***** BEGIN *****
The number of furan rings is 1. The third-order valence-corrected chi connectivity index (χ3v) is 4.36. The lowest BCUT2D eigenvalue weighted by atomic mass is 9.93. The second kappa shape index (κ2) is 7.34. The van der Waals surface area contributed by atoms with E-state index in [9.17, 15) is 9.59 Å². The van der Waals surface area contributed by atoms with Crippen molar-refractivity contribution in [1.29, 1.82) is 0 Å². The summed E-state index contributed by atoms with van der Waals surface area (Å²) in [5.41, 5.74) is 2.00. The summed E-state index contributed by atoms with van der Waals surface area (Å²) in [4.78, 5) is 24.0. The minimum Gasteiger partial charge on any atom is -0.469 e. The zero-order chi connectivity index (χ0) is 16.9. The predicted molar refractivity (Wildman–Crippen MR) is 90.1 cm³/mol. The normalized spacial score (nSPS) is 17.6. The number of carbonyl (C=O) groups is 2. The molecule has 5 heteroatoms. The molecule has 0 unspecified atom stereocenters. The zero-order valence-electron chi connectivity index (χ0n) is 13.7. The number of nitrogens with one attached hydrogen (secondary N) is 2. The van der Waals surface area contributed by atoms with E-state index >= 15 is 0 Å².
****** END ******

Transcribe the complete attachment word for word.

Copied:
The number of furan rings is 1. The third-order valence-corrected chi connectivity index (χ3v) is 4.36. The lowest BCUT2D eigenvalue weighted by atomic mass is 9.93. The second kappa shape index (κ2) is 7.34. The van der Waals surface area contributed by atoms with E-state index in [9.17, 15) is 9.59 Å². The van der Waals surface area contributed by atoms with Crippen molar-refractivity contribution in [1.29, 1.82) is 0 Å². The summed E-state index contributed by atoms with van der Waals surface area (Å²) in [5.41, 5.74) is 2.00. The summed E-state index contributed by atoms with van der Waals surface area (Å²) in [4.78, 5) is 24.0. The minimum Gasteiger partial charge on any atom is -0.469 e. The zero-order chi connectivity index (χ0) is 16.9. The predicted molar refractivity (Wildman–Crippen MR) is 90.1 cm³/mol. The normalized spacial score (nSPS) is 17.6. The number of carbonyl (C=O) groups is 2. The molecule has 5 heteroatoms. The molecule has 0 unspecified atom stereocenters. The zero-order valence-electron chi connectivity index (χ0n) is 13.7. The number of nitrogens with one attached hydrogen (secondary N) is 2. The van der Waals surface area contributed by atoms with E-state index >= 15 is 0 Å².